Could Mealworms Feeding on Plastics End Plastic Pollution?


mealworms-eating-plastic.jpg.662x0_q70_crop-scaleScientists have discovered that a special breed of worms can survive eating only plastic.

Plastic pollution is a serious problem for our planet, but unfortunately it was recognized as such just that little bit too little too late. Thankfully, great efforts from the scientific community, environmental groups and government agencies, are now directed towards finding solutions to this huge environmental disaster.

A team of scientists at Stanford just announced a breakthrough in their research on plastics. They discovered that mealworms, the larvae of the darkling beetle, can feed on polystyrene alone, and happily continue living. This is possible because of special microorganisms found in the digestive system of the worms, which break down the plastics without leaving any residual.

This last part was the first point to be addressed when the results of the study circulated the net. There were concerns over the toxicity of the waste that the mealworms produce, however the team behind the study ensured that it is perfectly safe to use as a growing medium for crops.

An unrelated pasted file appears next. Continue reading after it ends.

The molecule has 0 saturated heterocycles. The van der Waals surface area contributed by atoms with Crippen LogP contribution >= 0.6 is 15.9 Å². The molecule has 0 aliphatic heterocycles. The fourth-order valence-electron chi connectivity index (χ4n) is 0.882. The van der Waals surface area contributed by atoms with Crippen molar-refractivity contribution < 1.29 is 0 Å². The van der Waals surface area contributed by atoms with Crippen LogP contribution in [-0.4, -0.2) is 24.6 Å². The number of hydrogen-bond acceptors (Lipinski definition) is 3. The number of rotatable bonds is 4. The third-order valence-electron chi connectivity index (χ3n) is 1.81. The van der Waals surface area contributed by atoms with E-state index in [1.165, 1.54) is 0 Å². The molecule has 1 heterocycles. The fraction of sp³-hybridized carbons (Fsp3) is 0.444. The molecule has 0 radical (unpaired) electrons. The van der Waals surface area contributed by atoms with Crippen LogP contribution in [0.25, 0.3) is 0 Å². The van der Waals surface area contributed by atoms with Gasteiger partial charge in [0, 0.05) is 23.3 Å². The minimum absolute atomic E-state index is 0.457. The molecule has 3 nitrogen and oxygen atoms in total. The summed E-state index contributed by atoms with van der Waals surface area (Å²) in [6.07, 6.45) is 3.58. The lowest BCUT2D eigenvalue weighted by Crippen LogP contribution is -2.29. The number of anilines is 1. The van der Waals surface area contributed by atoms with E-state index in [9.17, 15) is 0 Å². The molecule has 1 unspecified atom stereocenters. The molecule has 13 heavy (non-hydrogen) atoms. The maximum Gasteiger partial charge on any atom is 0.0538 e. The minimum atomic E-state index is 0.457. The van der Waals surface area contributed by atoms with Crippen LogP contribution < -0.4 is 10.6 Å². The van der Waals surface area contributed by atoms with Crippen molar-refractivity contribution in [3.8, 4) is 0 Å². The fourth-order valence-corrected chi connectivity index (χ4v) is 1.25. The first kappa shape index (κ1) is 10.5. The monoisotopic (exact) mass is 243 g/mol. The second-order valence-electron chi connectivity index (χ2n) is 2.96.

The only limitation (I guess, for the purpose that we all want to use the little creatures) is that the mealworms are not extremely efficient. One hundred of them can eat just about 40 milligrams of plastic per day, which is quite a small amount. But the researchers have a much bigger aim than just dumping a ton of worms on landfill sites and sit back.

The team is currently looking into the way the microorganisms inside the worms work, hoping to find the process that leads to such incredible results. In addition to this, the guys are planning to observe the predators of the worms and analyze whether an all-plastic diet for the worms has an effect up the food chain.

The incredible findings and more details can be found in the journal Environmental Science and Technology. But, something tells me it will not be the last we hear of these guys.

Image (c) Yu Yang/Stanford

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